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Brief History of the Seychelles

With independence in 1976 came interest in diversifying the island nation’s plantation economy

The ambiance of the Seychelles strikes many first-time visitors as more Caribbean Sea than Indian Ocean. That is because when the colonists first began settling there, the islands were unpopulated. The early French colonists were able to imprint their plantation culture without opposition. A hundred and sixty years of British rule did little to dispel the French influence. The Seychelles remained one of the Empire’s most remote backwaters.

With independence in 1976 came interest in diversifying the island nation’s plantation economy. The completion of the Seychelles International airport in 1971 opened the Seychelles to a new source of revenue, tourism. Thanks to tourism, the Seychelles today is one of the most prosperous African states with that continent’s highest Human Development Index.

The Seychelles was uninhabited throughout most of its recorded history. Yet long before the early 17th century, when sailors from an English East India Company ship that had lost its course first set foot on one of its island, the Seychelles exerted a subtle influence on the mercantile world. Arab traders did brisk business in the coco de mer nuts that only grow on the Seychelles islands of Praslin and Curieuse. These curiously twinned palm nuts can float long distances. They were highly valued by Arabs and Europeans alike who would decorate their shells with precious jewels and display them in private galleries.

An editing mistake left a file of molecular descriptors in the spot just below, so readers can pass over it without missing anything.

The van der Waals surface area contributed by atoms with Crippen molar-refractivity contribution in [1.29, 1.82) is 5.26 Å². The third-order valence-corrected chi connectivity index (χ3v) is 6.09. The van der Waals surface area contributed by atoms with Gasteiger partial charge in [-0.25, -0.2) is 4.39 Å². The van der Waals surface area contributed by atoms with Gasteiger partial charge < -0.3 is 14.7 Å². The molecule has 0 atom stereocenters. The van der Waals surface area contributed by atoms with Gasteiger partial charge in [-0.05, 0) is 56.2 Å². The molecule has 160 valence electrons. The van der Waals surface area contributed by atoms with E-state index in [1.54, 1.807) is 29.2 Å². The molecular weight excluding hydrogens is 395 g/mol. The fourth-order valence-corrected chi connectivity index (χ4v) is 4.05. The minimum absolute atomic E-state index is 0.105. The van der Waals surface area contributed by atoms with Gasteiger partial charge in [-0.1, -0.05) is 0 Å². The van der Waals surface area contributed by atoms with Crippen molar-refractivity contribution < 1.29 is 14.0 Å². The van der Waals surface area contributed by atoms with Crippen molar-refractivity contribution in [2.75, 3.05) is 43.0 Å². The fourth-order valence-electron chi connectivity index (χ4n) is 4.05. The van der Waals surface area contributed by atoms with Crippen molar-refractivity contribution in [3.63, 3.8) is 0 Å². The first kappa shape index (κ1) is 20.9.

Historians believe that the reason the Seychelles remained unsettled and unexplored for so long was because the trade winds did not blow in their direction. There is some evidence that navigators of Arab trading ships in medieval times knew of the island existence. An Arab merchant writing in 851 AD made reference to islands beyond the Maldives, which he called Tall islands. Historians today believe this was most likely a reference to the Seychelles.

Meanwhile, various powers were laying claim to nearby islands region. The French East India Company came into control of the island of Mauritius. In 1744, the colonial administrator of Mauritius dispatched explorer named Lazarre Picault to chart the islands northeast of Madagascar. Picault was the first to map Mahe, the largest of the granite islands and today the Seychelles’ main population centre. Twelve years later, during the Seven Years’ War, the French returned to claim the island officially. The archipelago was named Isle de Sechelles after Louis XV’s Minister of Finance. The name was later Anglicised as Seychelles after it was ceded to the British, in 1814, under the Treaty of Paris.

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